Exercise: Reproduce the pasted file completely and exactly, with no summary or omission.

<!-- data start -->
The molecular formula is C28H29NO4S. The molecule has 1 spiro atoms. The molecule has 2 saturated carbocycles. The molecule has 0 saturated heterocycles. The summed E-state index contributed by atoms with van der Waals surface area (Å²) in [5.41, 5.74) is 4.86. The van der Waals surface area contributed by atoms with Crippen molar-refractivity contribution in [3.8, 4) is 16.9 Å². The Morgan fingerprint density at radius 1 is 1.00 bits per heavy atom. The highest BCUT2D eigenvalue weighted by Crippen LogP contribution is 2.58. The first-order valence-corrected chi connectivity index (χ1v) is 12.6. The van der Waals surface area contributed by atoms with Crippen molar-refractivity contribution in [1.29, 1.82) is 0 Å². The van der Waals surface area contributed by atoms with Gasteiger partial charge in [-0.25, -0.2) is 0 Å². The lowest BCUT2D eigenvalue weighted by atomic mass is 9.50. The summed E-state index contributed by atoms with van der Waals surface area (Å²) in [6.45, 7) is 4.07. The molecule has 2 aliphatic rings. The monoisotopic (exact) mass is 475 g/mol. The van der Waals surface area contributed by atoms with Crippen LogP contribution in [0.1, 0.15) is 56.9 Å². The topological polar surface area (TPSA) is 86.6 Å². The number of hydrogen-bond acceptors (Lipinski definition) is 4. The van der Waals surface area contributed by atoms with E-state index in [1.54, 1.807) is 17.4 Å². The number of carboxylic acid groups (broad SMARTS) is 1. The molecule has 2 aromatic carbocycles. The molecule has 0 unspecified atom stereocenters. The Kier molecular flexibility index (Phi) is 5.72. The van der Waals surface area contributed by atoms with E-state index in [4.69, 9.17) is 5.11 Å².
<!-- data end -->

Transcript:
The molecular formula is C28H29NO4S. The molecule has 1 spiro atoms. The molecule has 2 saturated carbocycles. The molecule has 0 saturated heterocycles. The summed E-state index contributed by atoms with van der Waals surface area (Å²) in [5.41, 5.74) is 4.86. The van der Waals surface area contributed by atoms with Crippen molar-refractivity contribution in [3.8, 4) is 16.9 Å². The Morgan fingerprint density at radius 1 is 1.00 bits per heavy atom. The highest BCUT2D eigenvalue weighted by Crippen LogP contribution is 2.58. The first-order valence-corrected chi connectivity index (χ1v) is 12.6. The van der Waals surface area contributed by atoms with Crippen molar-refractivity contribution in [1.29, 1.82) is 0 Å². The van der Waals surface area contributed by atoms with Gasteiger partial charge in [-0.25, -0.2) is 0 Å². The lowest BCUT2D eigenvalue weighted by atomic mass is 9.50. The summed E-state index contributed by atoms with van der Waals surface area (Å²) in [6.45, 7) is 4.07. The molecule has 2 aliphatic rings. The monoisotopic (exact) mass is 475 g/mol. The van der Waals surface area contributed by atoms with Crippen LogP contribution in [0.1, 0.15) is 56.9 Å². The topological polar surface area (TPSA) is 86.6 Å². The number of hydrogen-bond acceptors (Lipinski definition) is 4. The van der Waals surface area contributed by atoms with E-state index in [1.54, 1.807) is 17.4 Å². The number of carboxylic acid groups (broad SMARTS) is 1. The molecule has 2 aromatic carbocycles. The molecule has 0 unspecified atom stereocenters. The Kier molecular flexibility index (Phi) is 5.72. The van der Waals surface area contributed by atoms with E-state index in [4.69, 9.17) is 5.11 Å².